July 1, 2021
Time flies! I can’t believe I already had my 3-year FIRE anniversary last month! Time to reflect and think back on the first three years of early retirement: travel, moving, “market timing”, dealing with the shutdown, and some other exciting news in the ERN retirement life. Let’s take a look…
Good timing: Travel
Geez, are we glad we retired when we did! After we FIRE’d we went on an 11-month trip around the world. Not all in one piece but spread over two long trips: 7 months in 2018 visiting 21 countries. We briefly interrupted that trip to set up our new home in Washington in early 2019 and then went on another trip for “only” four months from April to August 2019 to check the following places off our to-do list:
- Spend Easter with family in Atlanta
- A Trans-Atlantic cruise from Tampa to Barcelona, Spain with stops in Key West, La Palma and Teneriffe (Canary Islands, Spain), and Malaga, Spain. It took 14 days and was the most relaxing and luxurious way to cross the Atlantic. And you have no jetlag because the time changes are gradual, i.e., 1 hour every 1-2 days!
- Spain: Barcelona, Madrid, Toledo, Seville, Cordoba (didn’t make it to Granada. Next time!)
- Portugal: Algarve and Lisbon (didn’t make it to Porto. Next time!)
- Morocco: Casablanca, Marrakesh, Fes
- Italy: Venice, a full 14 days in the Dolomites, then Rome, Florence, Sienna, Turin
- A Mediterranean cruise out of Venice to Bari (Italy), Santorini, Crete, Cephalonia (Greece), and Split (Croatia)
- France/Monaco: Nice, Cannes, Provence region (lavender fields!), Monte Carlo
- Germany: Munich, Konstanz, Hannover. Then back to Portland’s PDX airport.
I’m glad we got to do all that before the 2020 health crisis hit! One of the lessons from my extensive work on Safe Withdrawal Strategies is that you are bound to make an error in your retirement planning:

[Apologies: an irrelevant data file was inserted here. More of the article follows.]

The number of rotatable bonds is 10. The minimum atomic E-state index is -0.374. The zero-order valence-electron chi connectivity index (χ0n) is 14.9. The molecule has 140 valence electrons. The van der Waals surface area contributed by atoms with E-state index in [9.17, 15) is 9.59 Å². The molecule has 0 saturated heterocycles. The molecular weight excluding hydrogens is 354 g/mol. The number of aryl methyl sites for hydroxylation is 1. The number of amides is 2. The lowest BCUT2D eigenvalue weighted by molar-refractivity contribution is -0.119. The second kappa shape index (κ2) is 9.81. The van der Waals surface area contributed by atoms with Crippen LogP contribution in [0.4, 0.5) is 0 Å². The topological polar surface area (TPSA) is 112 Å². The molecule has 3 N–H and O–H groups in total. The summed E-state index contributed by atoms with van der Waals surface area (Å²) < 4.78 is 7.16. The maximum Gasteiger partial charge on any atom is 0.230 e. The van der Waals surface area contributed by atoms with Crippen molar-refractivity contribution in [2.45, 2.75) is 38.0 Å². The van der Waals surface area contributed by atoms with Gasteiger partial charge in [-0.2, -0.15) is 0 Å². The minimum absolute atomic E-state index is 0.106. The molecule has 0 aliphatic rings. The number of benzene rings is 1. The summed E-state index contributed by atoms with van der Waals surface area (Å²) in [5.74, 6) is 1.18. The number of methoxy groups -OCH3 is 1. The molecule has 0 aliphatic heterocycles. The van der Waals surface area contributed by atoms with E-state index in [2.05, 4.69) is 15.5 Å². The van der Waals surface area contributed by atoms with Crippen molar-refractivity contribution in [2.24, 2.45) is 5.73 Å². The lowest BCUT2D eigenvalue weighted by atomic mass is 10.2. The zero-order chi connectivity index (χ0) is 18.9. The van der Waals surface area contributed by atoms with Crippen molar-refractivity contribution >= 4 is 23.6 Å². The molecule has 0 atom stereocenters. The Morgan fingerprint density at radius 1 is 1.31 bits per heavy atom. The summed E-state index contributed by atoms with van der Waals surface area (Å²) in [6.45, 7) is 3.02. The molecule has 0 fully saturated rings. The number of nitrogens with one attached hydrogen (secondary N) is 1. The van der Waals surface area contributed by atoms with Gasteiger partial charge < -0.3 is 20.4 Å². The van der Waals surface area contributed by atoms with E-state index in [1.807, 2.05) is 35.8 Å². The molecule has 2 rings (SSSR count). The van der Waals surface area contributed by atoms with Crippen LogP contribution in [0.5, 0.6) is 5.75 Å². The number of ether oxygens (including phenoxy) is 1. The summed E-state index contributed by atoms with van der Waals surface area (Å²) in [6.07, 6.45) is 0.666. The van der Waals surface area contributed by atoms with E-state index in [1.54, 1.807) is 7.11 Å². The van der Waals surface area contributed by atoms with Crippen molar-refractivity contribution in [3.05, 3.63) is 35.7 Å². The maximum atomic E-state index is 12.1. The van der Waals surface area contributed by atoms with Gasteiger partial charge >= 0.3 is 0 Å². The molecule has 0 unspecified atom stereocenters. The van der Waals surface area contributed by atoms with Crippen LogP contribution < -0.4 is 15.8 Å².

- Type 1 Error: Work too long and over-accumulate and you have money left over and you beat yourself up over why you hadn’t retired earlier.
- Type 2 Error: Retire too early with an insufficient nest egg and you might run out of money.
Because of so many decades of uncertain asset returns ahead of us, we still can’t tell for sure what error we are making. I’m getting more confident, though, that we’ll be making the Type 1 error (=worried for no reason). Our portfolio was already more than 30x our annual budget three years ago and with the equity recent rally, we are pretty secure with our retirement finances. So, it’s good to know that we contained the loss from the Type 1 error by splurging on our travel expenses a little bit.
Market Timing: Moving to the suburbs!
We’re glad we left San Francisco. It’s not that it was a bad place to live. Quite the opposite, it was the perfect place to hang out in mid-career when you live comfortably in an outrageously expensive city and you got the cash to enjoy a lot of the amenities there. But always walking the fine line between staying Stealth Wealthy and Stealth Frugal! I could easily afford to buy an apartment right in the middle of the city; in a great location, walking distance to the office. And the place even appreciated quite a bit between 2008 and 2018. If you factor in the tax write-offs, the implicit rental income, and the modest leverage, I even realized a pretty sweet return, see “My best investment ever: Homeownership?!“. No complaints here!
But as I wrote previously, we eventually settled down in the suburbs. That has worked out splendidly so far. It turns out that right after we sold our condo in San Francisco the market there leveled off, while our property value in Camas, WA rallied post-2018. We couldn’t have planned this better! We essentially front-ran the pandemic exodus from the cities to the suburbs by about 1.5 years and we’re sitting on a nice 35% (paper) profit on our little single-family home here. Market timing, baby!